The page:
So there are my portals. Please share some of your own!
This list is purely subjective of course. And it’s purely of the moment. I invite all my readers to add their own titles to this list. But I thought it’d be fun to introduce some of my favorite female protagonists over the years.
Pippi Longstocking by Astrid Lindgren, translated by Florence Lamborn (Puffin, c1945)
I’ll kick the list off with this red-haired gal from Sweden. Pippi is outrageous, wildly nonconformist and an affront to right thinking adults everywhere. This super-strong little girl is not only capable of living on her own with her horse and monkey, she insists on it. Watching Pippi interact with the more staid society around her leads to hilarious results. She really is one of the first female superheroes of literature. Re-reading this book with my son, as a parent I find myself wincing at many things in this story–but those are some of the very things that make the story so magical and delightful for children.
Dealing With Dragons by Patricia C. Wrede (HMH, c1990)
Cimorene is anything but a proper princess. She wants to learn how to cook, and do magic, and fight with a sword. But her parents simply want her to marry a very dull prince as a proper princess should. So Cimorene runs away and makes a deal with a dragon. She’ll be the dragon’s princess if the dragon will keep away the princes and let her do all the unproper stuff she wants. I added the Trina Schart Hyman cover here because it so beautifully captures the Cimorene (not sweet or elegant) and her relationship with the dragon. Lots of fun with fairytales turned on their heads. Check out the rest of the series if you enjoy this one!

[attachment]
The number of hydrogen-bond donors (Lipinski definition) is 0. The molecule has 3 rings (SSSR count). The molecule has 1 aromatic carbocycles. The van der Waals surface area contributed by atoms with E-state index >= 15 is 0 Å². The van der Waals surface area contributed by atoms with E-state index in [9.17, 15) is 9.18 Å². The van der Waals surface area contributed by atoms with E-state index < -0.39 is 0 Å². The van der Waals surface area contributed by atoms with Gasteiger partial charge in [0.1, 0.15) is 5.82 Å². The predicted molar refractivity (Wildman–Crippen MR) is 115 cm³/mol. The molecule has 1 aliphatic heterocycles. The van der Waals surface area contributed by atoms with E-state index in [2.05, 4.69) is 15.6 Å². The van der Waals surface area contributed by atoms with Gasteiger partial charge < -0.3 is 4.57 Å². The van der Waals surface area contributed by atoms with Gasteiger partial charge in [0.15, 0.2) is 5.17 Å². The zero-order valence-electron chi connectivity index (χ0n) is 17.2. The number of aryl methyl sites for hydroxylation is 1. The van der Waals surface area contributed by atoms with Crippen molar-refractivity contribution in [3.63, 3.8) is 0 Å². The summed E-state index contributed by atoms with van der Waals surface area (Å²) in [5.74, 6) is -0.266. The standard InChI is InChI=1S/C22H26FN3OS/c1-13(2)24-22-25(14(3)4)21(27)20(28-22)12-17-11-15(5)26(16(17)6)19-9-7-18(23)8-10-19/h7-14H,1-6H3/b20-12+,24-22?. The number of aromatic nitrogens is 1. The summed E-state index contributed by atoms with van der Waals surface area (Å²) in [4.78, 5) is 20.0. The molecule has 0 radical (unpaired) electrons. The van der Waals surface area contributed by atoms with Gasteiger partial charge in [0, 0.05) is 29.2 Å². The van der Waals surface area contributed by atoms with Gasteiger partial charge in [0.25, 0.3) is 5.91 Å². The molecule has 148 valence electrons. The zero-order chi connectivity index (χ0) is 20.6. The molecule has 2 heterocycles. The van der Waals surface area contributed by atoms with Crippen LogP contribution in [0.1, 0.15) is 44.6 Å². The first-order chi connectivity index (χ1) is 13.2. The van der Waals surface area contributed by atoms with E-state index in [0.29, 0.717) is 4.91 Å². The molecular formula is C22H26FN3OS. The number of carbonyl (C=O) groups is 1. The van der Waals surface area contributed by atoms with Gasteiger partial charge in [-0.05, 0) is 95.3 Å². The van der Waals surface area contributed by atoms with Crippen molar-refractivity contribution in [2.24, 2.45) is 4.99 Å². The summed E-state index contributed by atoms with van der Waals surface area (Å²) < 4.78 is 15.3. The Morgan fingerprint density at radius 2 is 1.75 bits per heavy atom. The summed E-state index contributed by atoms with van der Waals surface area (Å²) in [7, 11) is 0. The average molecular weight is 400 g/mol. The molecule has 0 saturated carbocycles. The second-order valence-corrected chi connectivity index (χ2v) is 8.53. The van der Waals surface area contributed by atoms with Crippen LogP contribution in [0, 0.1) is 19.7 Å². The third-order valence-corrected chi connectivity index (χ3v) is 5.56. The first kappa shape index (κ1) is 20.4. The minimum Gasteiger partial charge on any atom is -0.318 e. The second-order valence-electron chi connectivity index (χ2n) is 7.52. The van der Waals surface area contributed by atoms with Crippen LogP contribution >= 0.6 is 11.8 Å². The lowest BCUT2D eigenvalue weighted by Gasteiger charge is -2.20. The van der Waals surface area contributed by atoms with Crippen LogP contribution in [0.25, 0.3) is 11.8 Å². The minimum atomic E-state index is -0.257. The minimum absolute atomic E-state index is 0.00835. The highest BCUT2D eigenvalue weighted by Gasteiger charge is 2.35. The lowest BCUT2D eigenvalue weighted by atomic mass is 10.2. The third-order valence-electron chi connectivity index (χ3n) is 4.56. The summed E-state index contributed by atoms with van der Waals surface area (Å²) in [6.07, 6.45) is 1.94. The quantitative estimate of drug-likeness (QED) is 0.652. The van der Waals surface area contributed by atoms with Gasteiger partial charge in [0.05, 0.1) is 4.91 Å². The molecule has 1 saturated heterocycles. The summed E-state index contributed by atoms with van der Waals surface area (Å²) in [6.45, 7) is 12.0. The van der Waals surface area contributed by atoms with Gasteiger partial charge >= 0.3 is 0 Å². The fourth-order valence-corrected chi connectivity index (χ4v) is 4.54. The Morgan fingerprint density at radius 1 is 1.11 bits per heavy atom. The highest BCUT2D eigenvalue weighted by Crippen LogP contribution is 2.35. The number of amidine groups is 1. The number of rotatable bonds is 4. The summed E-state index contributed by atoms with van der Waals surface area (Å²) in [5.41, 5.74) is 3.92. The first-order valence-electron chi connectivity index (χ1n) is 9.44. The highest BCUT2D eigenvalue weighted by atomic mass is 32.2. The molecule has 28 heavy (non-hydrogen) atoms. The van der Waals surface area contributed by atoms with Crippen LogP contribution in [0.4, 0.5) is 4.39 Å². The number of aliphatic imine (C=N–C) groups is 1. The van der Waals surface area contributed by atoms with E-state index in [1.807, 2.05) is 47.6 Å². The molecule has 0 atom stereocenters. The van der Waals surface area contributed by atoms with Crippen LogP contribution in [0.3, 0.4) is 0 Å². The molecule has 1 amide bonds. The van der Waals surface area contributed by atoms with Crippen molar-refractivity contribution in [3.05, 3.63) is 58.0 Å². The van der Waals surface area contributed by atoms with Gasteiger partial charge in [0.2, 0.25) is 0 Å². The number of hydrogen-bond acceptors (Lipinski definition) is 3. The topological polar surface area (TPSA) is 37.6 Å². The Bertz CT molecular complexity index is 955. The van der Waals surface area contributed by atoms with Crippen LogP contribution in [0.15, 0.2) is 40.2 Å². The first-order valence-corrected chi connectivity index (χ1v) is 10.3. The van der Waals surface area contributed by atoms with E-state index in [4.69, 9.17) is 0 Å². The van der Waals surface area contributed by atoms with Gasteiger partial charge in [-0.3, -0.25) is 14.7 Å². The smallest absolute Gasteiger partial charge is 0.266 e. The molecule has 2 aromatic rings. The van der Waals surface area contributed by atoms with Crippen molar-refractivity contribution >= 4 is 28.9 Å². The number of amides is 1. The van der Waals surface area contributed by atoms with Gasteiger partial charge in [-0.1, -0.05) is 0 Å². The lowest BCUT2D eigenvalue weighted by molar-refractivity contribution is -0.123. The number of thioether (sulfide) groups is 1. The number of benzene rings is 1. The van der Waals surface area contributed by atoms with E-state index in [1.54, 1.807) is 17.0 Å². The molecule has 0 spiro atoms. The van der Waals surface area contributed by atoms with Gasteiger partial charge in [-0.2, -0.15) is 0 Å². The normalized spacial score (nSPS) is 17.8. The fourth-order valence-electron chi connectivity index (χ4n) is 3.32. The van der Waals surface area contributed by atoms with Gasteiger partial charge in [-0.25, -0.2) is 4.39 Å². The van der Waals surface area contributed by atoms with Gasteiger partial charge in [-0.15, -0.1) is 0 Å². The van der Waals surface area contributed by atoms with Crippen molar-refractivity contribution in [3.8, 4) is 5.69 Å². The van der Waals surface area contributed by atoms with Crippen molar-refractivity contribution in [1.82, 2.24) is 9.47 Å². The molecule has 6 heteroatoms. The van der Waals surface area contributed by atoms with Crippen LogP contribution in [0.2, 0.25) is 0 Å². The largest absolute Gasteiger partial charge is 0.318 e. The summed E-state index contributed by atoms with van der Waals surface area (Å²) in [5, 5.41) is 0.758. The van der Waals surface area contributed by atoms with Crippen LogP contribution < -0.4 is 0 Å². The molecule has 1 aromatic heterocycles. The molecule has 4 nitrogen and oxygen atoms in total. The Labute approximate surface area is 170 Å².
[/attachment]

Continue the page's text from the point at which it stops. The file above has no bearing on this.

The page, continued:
The Wonderful Wizard of Oz by by L. Frank Baum, illustrated by W. W. Denslow (HarperCollins, c1900)
It’s easy to forget, given it’s age and weight as a classic that this story contains one of the more forthright and impressive adventurers who’s ever crossed into a fairyland. Farm girl Dorothy mostly takes things in stride–from her quest to find the wizard, to her show down with the witch, and to her final journey home again. Think about how rare this was at the time to have a girl in that role (and not a princess). Then realize that unlike the movie, Dorothy’s journey was no dream, and she’ll return to Oz many more times throughout her life on other adventures. Baum’s extended series of books set in Oz don’t always feature Dorothy, but she’s an enjoyable character when she does appear.
The True Meaning of Smekday by Adam Rex (Disney-Hyperion, c2007)